news digest | Feb 7, 2023 |
Mortgage rates are finally falling, Pinterest and Ruggable cut jobs and more

This week in design, Twitter’s latest update will likely cut down on the amount of bot accounts on the site, prompting some online design enthusiasts to mourn the impending loss of a randomized (and often delightful) stream of decorative arts that previously popped up in their daily scroll. Stay in the know with our weekly roundup of headlines, launches, events, recommended reading and more.

Business News
Bed Bath & Beyond secured commitments today for more than $1 billion in investor backing to avoid bankruptcy, The Wall Street Journal reports. The imperiled retailer initially announced the fundraising bid on Monday, warning that a failure to complete the round would likely force it to file Chapter 11 and liquidate its assets. Now, Bed Bath & Beyond is expected to avoid the bankruptcy that had been looming for weeks thanks to investor commitments to raise an initial $225 million of equity capital and the rest of the $1 billion offering over time, along with a $100 million additional credit line from one of its lenders. Still, the retailer’s challenges are not over: The company is still facing operational losses, with comparable sales expected to fall between 30 to 40 percent in the first quarter.

The average interest rate on a 30-year fixed-rate mortgage fell to 6.09 percent last week—down from 7.08 percent in October, which was the highest level since 2002—according to new data from mortgage finance giant Freddie Mac. As The New York Times reports, the new numbers continue the recent decline encouraging buyers to return to the housing market. Though the Federal Reserve continues to raise interest rates, expectations that the agency’s strategy is nearing its end have reenergized the market, as new-home sales rose 2.3 percent from November to December, according to new Census Bureau data. Still, sales of existing homes fell 1.5 percent in the 11th consecutive monthly decline, with housing experts predicting that the majority of owners will not likely put their homes on the market until average rates fall another half a percentage point to 5.5 percent, predicted to happen by late spring or early summer.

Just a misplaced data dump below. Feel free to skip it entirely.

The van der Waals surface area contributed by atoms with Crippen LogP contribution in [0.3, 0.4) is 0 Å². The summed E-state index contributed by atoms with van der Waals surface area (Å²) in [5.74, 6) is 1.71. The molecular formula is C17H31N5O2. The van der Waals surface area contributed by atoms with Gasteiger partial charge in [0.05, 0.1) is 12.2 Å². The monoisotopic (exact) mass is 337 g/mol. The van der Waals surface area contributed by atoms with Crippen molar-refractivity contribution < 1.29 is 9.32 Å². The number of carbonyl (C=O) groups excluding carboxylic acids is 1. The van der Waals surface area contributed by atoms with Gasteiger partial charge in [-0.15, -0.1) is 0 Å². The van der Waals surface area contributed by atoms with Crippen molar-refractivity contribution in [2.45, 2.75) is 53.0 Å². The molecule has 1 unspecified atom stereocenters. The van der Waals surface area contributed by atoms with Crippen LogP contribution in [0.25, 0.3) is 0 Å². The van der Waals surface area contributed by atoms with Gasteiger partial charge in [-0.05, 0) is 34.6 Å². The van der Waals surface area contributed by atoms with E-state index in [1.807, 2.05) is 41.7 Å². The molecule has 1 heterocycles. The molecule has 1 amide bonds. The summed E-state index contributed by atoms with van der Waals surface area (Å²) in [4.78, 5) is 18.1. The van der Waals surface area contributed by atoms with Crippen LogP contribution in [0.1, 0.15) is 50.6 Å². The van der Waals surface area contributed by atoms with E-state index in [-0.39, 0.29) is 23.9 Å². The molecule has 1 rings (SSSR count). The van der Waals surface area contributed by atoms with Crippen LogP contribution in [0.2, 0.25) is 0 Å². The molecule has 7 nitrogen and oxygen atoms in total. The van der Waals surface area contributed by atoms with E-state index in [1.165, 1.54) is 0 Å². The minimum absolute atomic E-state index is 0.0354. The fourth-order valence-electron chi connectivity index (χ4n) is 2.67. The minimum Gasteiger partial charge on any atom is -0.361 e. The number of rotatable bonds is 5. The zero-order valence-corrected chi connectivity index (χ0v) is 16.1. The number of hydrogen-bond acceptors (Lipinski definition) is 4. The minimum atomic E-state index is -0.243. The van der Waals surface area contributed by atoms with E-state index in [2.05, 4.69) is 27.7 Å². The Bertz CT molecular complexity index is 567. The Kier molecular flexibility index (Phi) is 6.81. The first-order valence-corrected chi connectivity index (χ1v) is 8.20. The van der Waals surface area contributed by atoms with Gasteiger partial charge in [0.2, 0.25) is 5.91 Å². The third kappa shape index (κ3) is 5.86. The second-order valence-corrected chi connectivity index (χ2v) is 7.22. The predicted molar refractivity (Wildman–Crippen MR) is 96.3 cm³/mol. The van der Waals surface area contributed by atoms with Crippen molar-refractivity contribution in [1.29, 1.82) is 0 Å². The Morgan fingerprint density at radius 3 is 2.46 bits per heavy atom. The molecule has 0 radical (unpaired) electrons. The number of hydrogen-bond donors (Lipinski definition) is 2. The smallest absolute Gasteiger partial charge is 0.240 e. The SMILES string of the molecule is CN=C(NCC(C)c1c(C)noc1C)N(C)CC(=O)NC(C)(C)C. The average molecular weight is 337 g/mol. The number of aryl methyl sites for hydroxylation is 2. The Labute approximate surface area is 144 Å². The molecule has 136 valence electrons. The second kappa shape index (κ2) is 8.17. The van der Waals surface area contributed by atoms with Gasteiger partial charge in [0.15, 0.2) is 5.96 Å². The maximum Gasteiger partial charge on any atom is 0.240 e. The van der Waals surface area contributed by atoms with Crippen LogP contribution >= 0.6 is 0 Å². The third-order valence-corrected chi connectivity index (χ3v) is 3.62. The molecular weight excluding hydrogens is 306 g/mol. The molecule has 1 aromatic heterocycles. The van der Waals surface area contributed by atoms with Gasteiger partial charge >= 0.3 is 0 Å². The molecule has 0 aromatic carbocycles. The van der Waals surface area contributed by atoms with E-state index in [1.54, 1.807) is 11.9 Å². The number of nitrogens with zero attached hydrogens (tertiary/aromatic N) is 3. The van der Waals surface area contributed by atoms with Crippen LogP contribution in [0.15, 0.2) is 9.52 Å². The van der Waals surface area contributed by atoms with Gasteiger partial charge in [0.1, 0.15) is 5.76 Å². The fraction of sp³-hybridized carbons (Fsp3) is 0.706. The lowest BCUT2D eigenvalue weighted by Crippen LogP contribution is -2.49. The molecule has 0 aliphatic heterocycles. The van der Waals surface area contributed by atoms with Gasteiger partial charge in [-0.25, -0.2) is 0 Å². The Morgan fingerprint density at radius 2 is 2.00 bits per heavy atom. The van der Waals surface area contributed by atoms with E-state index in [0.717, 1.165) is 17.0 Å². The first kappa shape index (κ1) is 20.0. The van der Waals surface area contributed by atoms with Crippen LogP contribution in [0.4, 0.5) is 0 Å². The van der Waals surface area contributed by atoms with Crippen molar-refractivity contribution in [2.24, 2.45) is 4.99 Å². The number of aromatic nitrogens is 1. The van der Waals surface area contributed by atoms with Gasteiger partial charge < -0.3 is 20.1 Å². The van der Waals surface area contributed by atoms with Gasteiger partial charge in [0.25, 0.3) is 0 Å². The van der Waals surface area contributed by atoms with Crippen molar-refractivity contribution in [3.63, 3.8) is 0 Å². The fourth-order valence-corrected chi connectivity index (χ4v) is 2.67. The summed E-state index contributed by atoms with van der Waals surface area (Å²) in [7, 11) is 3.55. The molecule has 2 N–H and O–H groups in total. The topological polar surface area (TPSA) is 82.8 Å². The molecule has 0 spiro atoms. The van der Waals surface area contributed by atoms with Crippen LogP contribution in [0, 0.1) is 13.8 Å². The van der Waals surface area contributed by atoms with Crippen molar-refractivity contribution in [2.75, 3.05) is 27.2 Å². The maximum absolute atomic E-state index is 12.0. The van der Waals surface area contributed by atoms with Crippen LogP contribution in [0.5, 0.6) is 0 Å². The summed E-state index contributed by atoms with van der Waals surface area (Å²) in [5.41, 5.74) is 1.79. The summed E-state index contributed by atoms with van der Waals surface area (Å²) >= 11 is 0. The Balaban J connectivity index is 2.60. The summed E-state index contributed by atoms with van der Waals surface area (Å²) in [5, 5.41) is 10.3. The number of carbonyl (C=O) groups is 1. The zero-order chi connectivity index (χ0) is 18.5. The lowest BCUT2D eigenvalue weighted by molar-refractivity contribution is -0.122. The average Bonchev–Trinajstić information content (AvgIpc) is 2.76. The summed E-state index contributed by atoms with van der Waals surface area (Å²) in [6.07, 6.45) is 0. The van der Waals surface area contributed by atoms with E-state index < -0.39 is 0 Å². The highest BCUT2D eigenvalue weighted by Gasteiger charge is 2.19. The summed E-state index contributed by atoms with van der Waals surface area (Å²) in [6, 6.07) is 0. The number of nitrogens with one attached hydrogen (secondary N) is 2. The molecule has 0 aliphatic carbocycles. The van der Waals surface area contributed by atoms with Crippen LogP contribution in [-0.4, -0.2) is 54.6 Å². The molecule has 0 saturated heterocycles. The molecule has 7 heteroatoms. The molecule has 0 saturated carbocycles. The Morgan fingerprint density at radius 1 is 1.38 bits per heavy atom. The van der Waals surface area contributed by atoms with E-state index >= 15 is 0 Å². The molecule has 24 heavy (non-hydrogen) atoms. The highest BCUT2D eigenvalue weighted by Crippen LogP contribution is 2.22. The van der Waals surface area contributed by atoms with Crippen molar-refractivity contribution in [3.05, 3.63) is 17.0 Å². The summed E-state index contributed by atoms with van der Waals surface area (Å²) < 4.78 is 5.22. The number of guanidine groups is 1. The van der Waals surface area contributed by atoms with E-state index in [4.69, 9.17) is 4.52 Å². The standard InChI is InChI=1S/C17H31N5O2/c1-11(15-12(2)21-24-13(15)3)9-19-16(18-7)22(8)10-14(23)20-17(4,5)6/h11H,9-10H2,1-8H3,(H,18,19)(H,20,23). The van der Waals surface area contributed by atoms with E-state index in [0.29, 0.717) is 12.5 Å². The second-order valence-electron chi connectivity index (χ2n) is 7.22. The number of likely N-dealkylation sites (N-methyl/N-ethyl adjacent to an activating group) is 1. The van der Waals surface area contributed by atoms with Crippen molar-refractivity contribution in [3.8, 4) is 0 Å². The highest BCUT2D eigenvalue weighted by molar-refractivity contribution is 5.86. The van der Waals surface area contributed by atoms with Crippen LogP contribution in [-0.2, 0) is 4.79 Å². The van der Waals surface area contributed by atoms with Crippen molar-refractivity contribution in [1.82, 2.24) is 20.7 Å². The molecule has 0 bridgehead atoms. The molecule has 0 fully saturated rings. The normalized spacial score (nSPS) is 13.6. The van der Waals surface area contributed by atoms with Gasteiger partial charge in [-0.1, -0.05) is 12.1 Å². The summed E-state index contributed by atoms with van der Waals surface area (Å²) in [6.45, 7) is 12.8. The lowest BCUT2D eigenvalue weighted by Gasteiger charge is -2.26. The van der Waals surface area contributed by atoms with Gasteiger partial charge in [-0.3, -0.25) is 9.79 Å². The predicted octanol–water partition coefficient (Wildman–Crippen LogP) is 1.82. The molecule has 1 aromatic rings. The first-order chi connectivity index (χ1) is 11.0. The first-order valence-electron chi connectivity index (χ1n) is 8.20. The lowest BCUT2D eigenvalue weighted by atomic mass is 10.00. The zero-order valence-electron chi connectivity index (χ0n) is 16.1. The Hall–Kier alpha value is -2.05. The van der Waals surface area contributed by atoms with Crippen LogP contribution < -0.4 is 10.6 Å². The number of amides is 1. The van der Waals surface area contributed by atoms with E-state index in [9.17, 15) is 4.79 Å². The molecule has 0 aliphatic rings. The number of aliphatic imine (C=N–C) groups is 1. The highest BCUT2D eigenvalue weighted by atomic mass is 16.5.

Pinterest announced a new round of layoffs last week, Bloomberg reports, letting go of nearly 150 employees. The decision comes just a few months after a round of layoffs in December, when an unspecified number of employees were let go from the company’s recruiting team. Prior to that, the company was already in the process of consolidating its offerings, including shutting down its Creator Rewards program—which allowed users to earn money by creating content and achieving certain engagement goals—in late November.

In related news, Ruggable laid off about 100 employees from its global corporate team late last month, Retail Dive reports, citing an internal restructuring in response to a challenging economic climate. In downsizing its staff, the Los Angeles–based direct-to-consumer washable rug company has joined home goods businesses like Wayfair and Article along with a swath of DTC brands (including Warby Parker, Glossier and Allbirds) that have cut their workforces in recent months in response to slowed consumer spending.

Just a few weeks after the U.S. Consumer Product Safety Commission sparked controversy over its consideration of a ban on gas stoves, the Department of Energy has proposed a new set of regulations that would require stoves to be more energy-efficient, NPR reports. Though the proposed rules would not take effect for sales of new stoves until 2027, more than half of today’s gas cooktop market does not meet the updated rules, which introduce for the first time a set of efficiency standards designed to balance health benefits, energy conservation and cost savings to consumers.